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Entertainment & Arts

Zynga games tap into the dynamics of human relationships

All it took was a single click on a friend’s Facebook post. With it, Lana Sumpter — a Tennessee university professor — began a three-year habit that has consumed many late night hours and cost many thousands of dollars.

The game was Mafia Wars, created in 2008 by up-and-coming developer Zynga Inc., now the largest player in the $1 billion-a-year social games genre. Its CityVille and FarmVille draw more than 148 million players every month to their Facebook sites. Like Sumpter, many of them come day after day, using credit cards or gift cards to “to “play, pay and share” the game, said Nicole Lazzaro, founder of XEODesign and a consultant on the role of emotion in games.

Some time in the next two weeks Zynga will launch CastleVille, a “Princess Bride” meets “Tangled” game in which players build castles, encounter oddball fairy tale characters, encourage them to become loyal subjects, then try to conquer the Gloom, a mysterious force that has spread sadness throughout the kingdom.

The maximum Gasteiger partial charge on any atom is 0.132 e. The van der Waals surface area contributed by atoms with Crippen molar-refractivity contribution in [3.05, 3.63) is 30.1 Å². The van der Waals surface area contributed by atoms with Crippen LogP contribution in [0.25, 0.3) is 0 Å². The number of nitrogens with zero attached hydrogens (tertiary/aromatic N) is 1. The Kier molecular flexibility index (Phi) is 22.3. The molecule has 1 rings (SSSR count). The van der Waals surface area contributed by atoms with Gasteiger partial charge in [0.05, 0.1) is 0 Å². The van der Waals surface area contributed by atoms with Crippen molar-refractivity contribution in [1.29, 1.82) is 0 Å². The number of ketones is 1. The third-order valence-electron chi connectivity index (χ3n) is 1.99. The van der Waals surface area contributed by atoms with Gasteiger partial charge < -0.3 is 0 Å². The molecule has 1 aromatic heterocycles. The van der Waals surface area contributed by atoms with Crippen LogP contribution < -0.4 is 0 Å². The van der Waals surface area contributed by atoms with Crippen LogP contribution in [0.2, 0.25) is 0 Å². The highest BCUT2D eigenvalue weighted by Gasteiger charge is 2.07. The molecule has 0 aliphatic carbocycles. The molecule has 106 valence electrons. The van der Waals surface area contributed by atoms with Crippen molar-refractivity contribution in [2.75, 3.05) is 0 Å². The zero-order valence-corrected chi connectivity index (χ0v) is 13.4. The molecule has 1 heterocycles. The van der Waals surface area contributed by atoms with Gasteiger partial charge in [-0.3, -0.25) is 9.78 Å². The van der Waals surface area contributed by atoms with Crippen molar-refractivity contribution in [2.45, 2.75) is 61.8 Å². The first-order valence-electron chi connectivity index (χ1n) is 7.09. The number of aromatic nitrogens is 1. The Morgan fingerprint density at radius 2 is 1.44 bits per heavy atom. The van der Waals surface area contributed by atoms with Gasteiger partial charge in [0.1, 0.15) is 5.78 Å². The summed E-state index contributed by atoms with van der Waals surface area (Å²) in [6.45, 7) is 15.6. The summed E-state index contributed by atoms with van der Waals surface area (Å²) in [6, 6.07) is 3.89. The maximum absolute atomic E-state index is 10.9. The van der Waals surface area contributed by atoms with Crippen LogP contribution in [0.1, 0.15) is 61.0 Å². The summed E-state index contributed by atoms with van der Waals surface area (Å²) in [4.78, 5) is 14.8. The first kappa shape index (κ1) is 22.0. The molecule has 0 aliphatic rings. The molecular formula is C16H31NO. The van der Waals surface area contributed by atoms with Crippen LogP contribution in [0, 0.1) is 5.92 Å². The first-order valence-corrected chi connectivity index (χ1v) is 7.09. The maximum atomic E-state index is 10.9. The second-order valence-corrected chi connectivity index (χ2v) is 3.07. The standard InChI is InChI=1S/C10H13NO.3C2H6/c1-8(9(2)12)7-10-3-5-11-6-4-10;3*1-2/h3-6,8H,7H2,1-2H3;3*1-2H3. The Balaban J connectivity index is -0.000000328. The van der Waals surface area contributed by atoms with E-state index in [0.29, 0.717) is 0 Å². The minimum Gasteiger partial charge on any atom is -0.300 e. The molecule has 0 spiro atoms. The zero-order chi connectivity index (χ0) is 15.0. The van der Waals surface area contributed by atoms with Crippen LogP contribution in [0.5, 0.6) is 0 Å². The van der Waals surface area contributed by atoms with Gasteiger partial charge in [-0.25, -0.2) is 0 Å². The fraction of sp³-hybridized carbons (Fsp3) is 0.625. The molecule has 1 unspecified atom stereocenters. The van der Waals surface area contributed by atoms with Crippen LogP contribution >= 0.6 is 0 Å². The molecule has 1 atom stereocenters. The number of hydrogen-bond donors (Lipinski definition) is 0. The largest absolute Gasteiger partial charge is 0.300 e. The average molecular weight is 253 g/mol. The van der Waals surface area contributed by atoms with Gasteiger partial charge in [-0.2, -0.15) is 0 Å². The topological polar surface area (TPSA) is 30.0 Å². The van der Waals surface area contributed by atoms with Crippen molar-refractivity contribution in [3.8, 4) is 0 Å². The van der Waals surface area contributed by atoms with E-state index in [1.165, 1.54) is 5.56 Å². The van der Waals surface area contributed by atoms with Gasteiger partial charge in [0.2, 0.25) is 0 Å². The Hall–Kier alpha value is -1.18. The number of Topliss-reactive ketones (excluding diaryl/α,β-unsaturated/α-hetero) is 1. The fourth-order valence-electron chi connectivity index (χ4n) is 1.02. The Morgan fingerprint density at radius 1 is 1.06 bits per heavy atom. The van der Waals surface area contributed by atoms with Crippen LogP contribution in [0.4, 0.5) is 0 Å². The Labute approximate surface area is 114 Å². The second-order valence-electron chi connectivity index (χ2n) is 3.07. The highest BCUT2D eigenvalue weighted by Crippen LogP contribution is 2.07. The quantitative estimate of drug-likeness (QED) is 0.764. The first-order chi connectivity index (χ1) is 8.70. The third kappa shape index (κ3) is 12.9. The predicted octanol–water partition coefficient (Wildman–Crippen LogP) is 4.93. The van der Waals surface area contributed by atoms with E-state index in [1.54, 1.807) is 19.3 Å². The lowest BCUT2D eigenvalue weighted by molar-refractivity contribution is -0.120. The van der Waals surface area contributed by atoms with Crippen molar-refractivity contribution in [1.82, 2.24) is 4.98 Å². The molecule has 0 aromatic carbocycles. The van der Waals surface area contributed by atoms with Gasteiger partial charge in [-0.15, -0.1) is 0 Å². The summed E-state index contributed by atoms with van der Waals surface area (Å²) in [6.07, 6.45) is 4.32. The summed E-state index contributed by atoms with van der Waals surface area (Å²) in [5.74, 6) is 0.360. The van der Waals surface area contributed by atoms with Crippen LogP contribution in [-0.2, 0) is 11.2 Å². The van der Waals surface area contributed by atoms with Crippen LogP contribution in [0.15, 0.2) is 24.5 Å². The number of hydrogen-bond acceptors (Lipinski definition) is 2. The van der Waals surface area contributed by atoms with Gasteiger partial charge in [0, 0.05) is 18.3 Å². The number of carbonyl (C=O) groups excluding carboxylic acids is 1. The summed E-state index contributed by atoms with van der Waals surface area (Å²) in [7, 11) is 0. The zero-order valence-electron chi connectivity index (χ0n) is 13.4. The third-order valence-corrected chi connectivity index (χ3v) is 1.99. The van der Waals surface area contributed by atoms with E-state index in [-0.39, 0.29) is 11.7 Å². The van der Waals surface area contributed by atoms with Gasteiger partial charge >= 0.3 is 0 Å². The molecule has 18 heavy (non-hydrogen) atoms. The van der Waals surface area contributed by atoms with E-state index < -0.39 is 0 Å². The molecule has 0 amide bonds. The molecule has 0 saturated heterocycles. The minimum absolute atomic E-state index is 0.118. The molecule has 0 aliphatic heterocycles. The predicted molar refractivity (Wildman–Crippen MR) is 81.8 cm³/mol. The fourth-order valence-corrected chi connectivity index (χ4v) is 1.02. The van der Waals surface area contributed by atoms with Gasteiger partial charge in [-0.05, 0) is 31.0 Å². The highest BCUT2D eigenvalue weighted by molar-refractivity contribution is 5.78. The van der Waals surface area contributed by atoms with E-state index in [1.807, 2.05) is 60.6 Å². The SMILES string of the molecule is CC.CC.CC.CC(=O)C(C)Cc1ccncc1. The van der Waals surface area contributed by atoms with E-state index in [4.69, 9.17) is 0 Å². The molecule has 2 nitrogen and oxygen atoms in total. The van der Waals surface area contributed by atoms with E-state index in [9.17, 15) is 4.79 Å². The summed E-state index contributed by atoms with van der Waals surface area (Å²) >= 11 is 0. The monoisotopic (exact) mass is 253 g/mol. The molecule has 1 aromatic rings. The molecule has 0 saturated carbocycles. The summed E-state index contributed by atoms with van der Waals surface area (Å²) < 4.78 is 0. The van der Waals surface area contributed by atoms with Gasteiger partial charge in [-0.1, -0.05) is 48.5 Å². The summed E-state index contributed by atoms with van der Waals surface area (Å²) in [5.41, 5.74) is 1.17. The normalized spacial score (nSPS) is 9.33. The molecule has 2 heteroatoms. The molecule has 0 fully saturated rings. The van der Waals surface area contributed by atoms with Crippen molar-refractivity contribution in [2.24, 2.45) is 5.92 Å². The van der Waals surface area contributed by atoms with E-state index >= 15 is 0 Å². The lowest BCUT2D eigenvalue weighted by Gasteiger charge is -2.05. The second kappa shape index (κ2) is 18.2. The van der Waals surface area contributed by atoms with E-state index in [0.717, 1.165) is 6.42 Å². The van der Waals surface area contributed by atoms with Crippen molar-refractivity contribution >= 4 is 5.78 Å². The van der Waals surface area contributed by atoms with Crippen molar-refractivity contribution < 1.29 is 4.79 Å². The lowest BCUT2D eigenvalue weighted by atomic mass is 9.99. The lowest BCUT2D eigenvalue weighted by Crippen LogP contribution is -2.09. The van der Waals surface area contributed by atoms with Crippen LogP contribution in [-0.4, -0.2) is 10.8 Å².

“Come to a land where happiness rules,” beckons one of the game’s advertisements.

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Online is where social gaming rules. Analysts of the genre say these games appeal at an almost addictive level to basic human instincts for companionship, generosity and competitiveness. On Facebook, the online gaming community includes 750 million active users.

CastleVille is Zynga’s most ambitious game to date, and represents the company’s most sophisticated attempt to hook in players, get them to recruit their Facebook friends and add to the community of online Zynga players.

Appealing innovations include “gifting,” which enables players to present their friends with a tree to decorate their farm or a cow that makes milk, for example, and “visiting,” which rewards players with experience points and in-game currency for checking out their friends’ kingdoms and helping out by harvesting crops or stomping out “beasties.”